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What Cruisers Need to Know About Coronavirus and COVID-19

What Cruisers Need to Know About Coronavirus and COVID-19

What Cruisers Need to Know About Coronavirus and COVID-19
Cruise Critic
By Cruise Critic
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The ongoing coronavirus outbreak has all but halted travel around the globe.
The COVID-19 coronavirus pandemic that started affecting travel in earnest in February is is unfolding at a speed that has created an atmosphere of uncertainty, with countries closing their borders and quarantining residents.
For now, cruising, certainly from the U.S. is at a virtual standstill, as every cruise line has voluntarily suspended operations well into the fall months. However, there are glimmers of hope in Europe, which is ahead of the U.S. in terms of bringing down infection rates and a number of lines have restarted or are about to restart, including Norwegian cruise line Hurtigruten and SeaDream, which restarted along the Norwegian coast in June, and MSC Cruises, which set out on its first COVID-era sailing in mid-August.
On the rivers, German river lines A-ROSA and Nicko have restarted in Portugal and Germany, CroisiEurope has resumed in France and AmaWaterways is operating in Germany for German charters only. Travel is a personal choice, and we encourage cruisers to check for the most recent and relevant updates. Cruise Critic is well-positioned to assist in informing travelers throughout this challenging period -- and when ready, to assist in recovery efforts.
The U.S. Centers for Disease Control (CDC) extended its "no sail" order for cruise ships in early April for 100 days to July 24 and recently extended that to September 30, or when the pandemic ends. However, CLIA, the Cruise Lines International Association which represents most cruise lines in the world, has extended its volutary suspension of cruising through "at least" October 31.
We've been staying on top of the situation, updating our stories with that information along with cruise line responses and changes to cancellation policies, and affected ports and cruise ships.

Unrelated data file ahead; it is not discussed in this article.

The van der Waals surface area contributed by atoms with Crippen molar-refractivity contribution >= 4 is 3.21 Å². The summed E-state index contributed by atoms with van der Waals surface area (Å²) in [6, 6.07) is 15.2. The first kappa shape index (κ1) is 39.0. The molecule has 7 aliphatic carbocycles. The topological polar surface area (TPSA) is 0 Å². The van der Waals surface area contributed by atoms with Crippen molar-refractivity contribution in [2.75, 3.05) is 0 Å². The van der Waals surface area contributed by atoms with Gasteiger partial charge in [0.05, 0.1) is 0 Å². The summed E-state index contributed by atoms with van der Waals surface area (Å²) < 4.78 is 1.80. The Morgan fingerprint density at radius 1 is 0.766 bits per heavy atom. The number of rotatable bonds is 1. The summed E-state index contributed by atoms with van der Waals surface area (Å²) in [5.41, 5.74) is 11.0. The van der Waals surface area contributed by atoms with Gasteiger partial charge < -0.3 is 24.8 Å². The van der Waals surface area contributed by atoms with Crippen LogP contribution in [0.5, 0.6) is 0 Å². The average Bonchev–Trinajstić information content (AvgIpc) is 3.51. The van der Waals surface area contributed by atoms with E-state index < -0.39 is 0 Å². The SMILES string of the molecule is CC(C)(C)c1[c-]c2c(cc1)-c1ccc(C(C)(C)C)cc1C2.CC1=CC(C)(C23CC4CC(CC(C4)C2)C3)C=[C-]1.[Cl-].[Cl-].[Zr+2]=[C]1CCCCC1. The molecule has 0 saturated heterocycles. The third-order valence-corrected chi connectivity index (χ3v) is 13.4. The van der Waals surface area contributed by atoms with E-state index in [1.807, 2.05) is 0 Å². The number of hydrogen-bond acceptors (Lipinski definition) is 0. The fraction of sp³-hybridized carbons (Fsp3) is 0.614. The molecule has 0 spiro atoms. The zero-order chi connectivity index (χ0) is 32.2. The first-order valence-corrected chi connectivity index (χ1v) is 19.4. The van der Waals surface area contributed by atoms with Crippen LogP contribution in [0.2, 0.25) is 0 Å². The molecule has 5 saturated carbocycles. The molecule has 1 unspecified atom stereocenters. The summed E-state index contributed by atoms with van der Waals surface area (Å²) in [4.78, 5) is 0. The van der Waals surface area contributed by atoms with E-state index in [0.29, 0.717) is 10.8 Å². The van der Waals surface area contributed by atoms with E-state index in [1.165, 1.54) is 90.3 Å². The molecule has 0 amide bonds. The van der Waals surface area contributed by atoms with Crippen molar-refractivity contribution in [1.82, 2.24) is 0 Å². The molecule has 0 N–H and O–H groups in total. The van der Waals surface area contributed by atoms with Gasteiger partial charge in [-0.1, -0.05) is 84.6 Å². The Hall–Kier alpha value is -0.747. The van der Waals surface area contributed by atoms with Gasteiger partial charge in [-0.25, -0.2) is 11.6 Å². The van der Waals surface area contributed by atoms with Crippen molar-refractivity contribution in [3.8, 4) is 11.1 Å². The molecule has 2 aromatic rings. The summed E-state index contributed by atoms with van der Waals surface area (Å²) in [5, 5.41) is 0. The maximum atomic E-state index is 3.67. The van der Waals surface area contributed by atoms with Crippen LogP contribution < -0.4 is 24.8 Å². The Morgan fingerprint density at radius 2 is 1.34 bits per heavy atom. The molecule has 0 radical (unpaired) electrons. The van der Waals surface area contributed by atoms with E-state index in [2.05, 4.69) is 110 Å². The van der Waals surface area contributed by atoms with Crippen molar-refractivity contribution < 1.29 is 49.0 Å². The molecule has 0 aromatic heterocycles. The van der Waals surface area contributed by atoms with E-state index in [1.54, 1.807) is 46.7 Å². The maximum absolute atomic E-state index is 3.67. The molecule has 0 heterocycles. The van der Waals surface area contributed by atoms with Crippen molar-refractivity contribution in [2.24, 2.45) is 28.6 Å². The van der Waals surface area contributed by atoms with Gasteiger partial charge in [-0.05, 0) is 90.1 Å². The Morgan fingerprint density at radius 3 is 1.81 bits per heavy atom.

Read on for a wrap-up of how the virus is affecting cruise, ways you can protect yourself, and tools and resources for staying abreast of this fast-developing situation.

How will it affect cruise planning?

On March 13, Cruise Lines International Association (CLIA) announced its member lines has suspended operations for 30 days; subsequent delays have seen that pushed back to "at least" October 31 for cruises out of the United States. At present the CDC order is valid until September 30, though this too could be revised.
In addition, several cruise lines -- including Crystal Cruises and Viking -- have begun to cancel their entire 2020 cruise seasons.
Other lines have surprised cruisers by sending well-loved ships to the scrapyard. Recent months have seen Carnival Fantasy and Carnival Inspiration beached, along with the former Sovereign and Monarch of the Seas.
A handful of smaller cruise lines, including Cruise and Maritime Voyages and Spanish-operator Pullmantur have gone bankrupt.
Now, the good news: many lines are extending the validity of Future Cruise Credits (FCC's) for canceled cruises well into next year and beyond, with some lines allowing cruisers to rebook voyages into 2023.
Travel restrictions continue to be problematic as of Summer 2020. Much of where cruisers will be able to travel and when will depend on their nationality and restrictions in place at their destination and their country of residence. The US-Canadian border continues to be closed, likely through the fall.
For the latest information, read Cruise Critic's stories how cruise lines have temporarily suspended sailings and updated cancellation policies.

How are cruise lines changing their cancellation policies?

Because the situation is evolving, many cruise lines have adopted more flexible cancellation policies, allowing passengers to cancel cruises in some cases up to 48 hours before scheduled departure.
Many cruise lines are offering the option of purchasing additional COVID-19 cancellation insurance on new cruise bookings, and some have relaxed policies around refundable deposits and even final payment schedules in order to give cruisers additional peace of mind.
**To find out how cruise lines are handling cancellations, read Cruise Critic's article on flexible policies.

How are cruise ports reacting?

Virtually every port in the world is temporarily closed to cruise traffic, however, a number are gradually reopening.
**Read the latest information on which ports are closed and for how long.

Where can I learn more?

Cruise Critic answers frequently asked questions about what cruisers need to know.
Additionally, Here’s a roundup of resources for learning more about COVID-19:
Global advice:
World Health Organization

By region and country:

United States
Government travel advice
Centers for Disease Control and Prevention
Government travel advice
Health Canada
European Commission
European Centre for Disease Prevention and Control
United Kingdom
Government travel advice
UK National Health Service
Department of Health

Updated August 19, 2020

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